The first of them took place in St. Petersburg when the Russian police offered a reward of 500 roupels for finding a Polish engineer named Gilewicz, who had murdered another man arranging it in such a way that it seemed it had been his own body in order that his wife could get a large sum of money from an insurance company. The chief of Police asked Czyński for help and the latter took several objects belonging to Gilewicz and closed himself in a seperate room for some fifteen minutes. Then he went out and said that Gilewicz was in a well known Parisian Hotel "Trevise" gave the address, room number and other details. A telegram was sent to the French police immediately and it was found out that Gilewicz indeed was in that hotel.
Moreover the hotel personnel claimed they had seen a strange man asking about Gilewicz a few hours earlier, the description of whom fitted Czyński exactly.

Another similar event ocured in Warsaw during the Great War, when Count Jozef Zaluski asked Czyński to find his brother-in-law Count Waldemar Tyszkiewicz. Czyński found him in Samara and gave the exact date of his return to Poland. He also uttered a few words to Count Tyszkiewicz, when visiting him astrally - which he later confirmed.

The third case had a more selfish aim. Czyński wanted to get rid of a woman who lived in his house and appeared to her every night, threatening her with all kinds of disaster including death. The woman reported it to the police, but since there was no law against apparitions she had to eventualy quit the house to get some peace.

The unorthodox activities of the Polish branch of the Martinist Order founded and led by Dr. Punar Bhava, (i.e. Czesław Czyński).

It is not exactly known when the order was established in Poland. Before the World War I there were several Polish members of the Martinist Order, including Mieczysław Genjusz (an engineer working on the Suez Canal and initiated in Cairo) and Józef Jankowski (a poet and mystic, whose name in the order was Dr. Jod, and who was also a friend of Papus, with whom he wrote an introduction to Political Prophecies by Czyński published in Warsaw in 1914) but it seems that a regular lodge was founded not earlier than in 1918. [see scan] It joined the group led by Teder (Charles Détré), Jean Bricaud and Chevillon (there were others who also claimed to be the rightful successors of Papus who died in 1916). The earliest document of Polish Martinists I know is from 1920 and was signed by Jean II Bricaud. the Chief of the order, J.C. de Burzyński, the secretary for Polish affairs, and Punar Bhava, Who put the following degrees after his name: S.'. I.'. (the highest Martinist degree), 33.'. (the highest degree of Scottish masonry), 90.'. ( the highest degree of the Rite of Misraim), 96.'..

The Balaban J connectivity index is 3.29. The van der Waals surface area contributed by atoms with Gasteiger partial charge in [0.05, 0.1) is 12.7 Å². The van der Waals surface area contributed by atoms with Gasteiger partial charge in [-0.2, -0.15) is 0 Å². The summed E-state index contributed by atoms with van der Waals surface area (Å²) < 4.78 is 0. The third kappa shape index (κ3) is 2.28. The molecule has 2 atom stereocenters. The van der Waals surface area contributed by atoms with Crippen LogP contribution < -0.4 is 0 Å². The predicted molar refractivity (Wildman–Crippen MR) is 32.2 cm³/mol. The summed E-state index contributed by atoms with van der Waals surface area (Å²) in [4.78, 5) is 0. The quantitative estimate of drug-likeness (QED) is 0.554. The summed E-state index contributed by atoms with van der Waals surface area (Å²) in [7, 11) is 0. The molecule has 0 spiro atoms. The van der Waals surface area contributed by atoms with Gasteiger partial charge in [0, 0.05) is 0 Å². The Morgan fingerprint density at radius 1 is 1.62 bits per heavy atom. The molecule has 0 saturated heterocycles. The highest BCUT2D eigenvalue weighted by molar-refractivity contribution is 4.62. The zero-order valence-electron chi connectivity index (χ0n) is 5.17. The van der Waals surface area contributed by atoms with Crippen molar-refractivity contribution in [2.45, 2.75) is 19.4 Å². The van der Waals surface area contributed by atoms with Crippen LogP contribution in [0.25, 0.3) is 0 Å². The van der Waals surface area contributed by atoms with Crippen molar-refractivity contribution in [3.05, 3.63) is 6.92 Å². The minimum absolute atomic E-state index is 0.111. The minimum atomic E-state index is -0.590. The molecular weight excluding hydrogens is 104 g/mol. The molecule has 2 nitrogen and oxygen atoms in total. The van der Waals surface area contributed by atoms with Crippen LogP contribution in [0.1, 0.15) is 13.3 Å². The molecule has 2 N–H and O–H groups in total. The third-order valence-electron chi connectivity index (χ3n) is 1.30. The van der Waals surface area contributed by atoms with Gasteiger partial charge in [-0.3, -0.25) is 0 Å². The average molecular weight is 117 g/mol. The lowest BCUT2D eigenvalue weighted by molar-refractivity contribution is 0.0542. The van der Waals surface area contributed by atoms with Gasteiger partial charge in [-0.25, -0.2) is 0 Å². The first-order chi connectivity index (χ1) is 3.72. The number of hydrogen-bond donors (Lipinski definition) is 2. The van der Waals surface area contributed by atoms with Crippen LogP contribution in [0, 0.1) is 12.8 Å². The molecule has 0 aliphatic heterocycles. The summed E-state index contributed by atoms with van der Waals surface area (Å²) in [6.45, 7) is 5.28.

The next to the highest degree in the Rite of Memphis, being a honorary one of the Grand Master of a given country - 97 was held by the Grand Hierophant of the Rite of Memphis-Misraim and belonged successively to John Yarker, Gerald Encauss (Papus), Theodor Reuss and Aleister Crowley, I do not know who was next), VII° (the first of the "sexual" degrees of the original O. T. O, ), Legate of the Gnostic Catholic church.

Jubilee issue of "Oriflamme" 1912, page 14

Von ganz besonderer Wichtigkeit ist jedoch die Ausdehnung des Einflusses Unseres Ordens auf die slavischen Länder Europas.
Durch Stiftungs-Urkunde vom 1. Juni 1912 wurde von Unserem Orden eine
Und die, unter gleichem Datum erfolgte, Gründung einer
durch Unseren Orden entbehrt nicht eines pikanten Beigeschmackes für alle, die mit den einschlägigen Verhältnissen vertraut sind.

On December 1923 (registered 14 January 1924) the Society for Esoteric Studies was founded in Warsaw Dr Wacław Kłoczkowski (president), Stefan Trojanowski (secretary general) and Bohdan Filipowski. The idea of such a society, however, was Czyński's, and it was intended to attract people interested in occult matters from whom the members of the Martinist Order were to be chosen. A little later the Institute of the Heremetic Sciences was established to teach the members of the Society various aspects of occultism. Its director was also Bohdan Filipowski, and one of the lecturers was Henry Block. According to later accounts (circa 1920) Czyński introduced to the Polish lodge "occult teachings and practices being in formal contradiction to the Order's constitutions and its spiritual aims".